I see early adopters leaping into these new technologies only to be discouraged by the lack of student participation, or the amount of time to develop, maintain or support an online course to give it life. Without expertise and tools, the investment of time and money required to produce successful courses is still quite high, both before and during the course. In these times of economic rationalism, a growing number of voices are cautioning against blind acceptance of the "cool" new technologies, and urge careful evaluation of the educational needs in any particular situation before applying technology (eg Fox, 1998)

However, a problem apparent to me is that thinking about educational processes is inevitably constrained by knowledge of the technologies used to implement them. The metaphors used in most Internet courses are those of traditional paper-based methods of communication, such as "pages", "bulletin boards" and "mail". They don't convey the possibilities of dynamic databases of information, or the amount of work that computers could do to organise and process that information for us, freeing us up to concentrate on communicating knowledge to each other.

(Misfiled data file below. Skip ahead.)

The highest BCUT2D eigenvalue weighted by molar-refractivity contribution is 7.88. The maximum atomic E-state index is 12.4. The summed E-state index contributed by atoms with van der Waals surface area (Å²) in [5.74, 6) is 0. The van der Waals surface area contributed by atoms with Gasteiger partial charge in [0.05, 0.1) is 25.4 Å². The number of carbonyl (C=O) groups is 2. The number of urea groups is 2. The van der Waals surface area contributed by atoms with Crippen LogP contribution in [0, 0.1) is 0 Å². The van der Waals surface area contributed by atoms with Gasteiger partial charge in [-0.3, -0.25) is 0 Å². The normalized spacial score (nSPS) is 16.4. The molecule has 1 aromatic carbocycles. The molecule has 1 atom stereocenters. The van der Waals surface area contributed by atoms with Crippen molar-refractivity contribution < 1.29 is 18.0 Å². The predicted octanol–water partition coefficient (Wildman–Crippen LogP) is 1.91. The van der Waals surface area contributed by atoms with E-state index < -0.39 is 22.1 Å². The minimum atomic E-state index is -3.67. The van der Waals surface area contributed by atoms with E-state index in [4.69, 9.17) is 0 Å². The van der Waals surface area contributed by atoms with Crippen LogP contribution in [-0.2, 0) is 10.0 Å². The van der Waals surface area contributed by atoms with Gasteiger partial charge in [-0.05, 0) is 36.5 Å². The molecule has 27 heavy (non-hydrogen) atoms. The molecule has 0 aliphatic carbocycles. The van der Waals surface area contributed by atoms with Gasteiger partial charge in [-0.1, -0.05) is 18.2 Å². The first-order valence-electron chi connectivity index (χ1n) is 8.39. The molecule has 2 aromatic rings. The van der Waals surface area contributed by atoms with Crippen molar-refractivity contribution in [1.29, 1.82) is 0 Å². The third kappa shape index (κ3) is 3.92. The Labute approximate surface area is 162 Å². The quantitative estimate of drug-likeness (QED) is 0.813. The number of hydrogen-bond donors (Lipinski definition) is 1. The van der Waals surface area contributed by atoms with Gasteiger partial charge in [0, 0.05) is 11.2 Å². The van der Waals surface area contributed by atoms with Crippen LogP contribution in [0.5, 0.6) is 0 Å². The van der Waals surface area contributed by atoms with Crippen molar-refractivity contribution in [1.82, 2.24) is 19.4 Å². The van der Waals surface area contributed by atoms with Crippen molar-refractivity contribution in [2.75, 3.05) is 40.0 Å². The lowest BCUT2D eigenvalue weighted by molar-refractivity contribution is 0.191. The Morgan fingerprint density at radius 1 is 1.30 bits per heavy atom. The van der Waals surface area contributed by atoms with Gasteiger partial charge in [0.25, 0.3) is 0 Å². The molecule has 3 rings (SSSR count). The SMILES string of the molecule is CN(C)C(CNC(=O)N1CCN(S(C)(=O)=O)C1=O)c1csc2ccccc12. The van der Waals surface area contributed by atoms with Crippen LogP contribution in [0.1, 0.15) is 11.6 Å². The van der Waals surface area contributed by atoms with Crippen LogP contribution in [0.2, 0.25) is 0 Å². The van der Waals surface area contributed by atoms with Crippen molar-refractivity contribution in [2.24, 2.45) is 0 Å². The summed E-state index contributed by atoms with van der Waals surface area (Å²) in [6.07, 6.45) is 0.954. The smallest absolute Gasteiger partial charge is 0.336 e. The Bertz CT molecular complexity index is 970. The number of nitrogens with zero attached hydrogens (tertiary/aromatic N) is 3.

In my view we need to develop the technologies more, not back away from them. Technologies are a moving target - they reflect what we want to do with them. The often-specialised developments in computer science and information systems can have wider applications than originally intended. These applications can be guided by referents of meaning making such as constructivism (Dougiamas, 1998) to help us focus on what we are really trying to do with education. I feel there is unrealised potential for increasing the tool sets available to teacher and learner to increase the flexibility of their interactions and favour the advantages of Internet-based education while minimising the problems.

This paper outlines an aspect of my early work in this context as an attempt to construct a framework for the activities of teaching using the Internet as a medium that allows and fosters a breadth of teaching styles, and is liberating rather than constricting. I hope to simplify the processes involved, and increase the contact between teachers and learners in order to encourage meaningful communication. In particular I will focus on the construction of representations of knowledge, both teacher and student. More work is needed yet, and I am looking to stimulate discussion among educational researchers in order to develop this framework in a practical way.

Anatomy of today's Internet-based courses

In general, most Internet-based University courses I have seen are created from the following tools (although very few courses use them even to this extent):

Email For sending personal messages between students and lecturer, and between students.
For submission of assignments and the return of marks.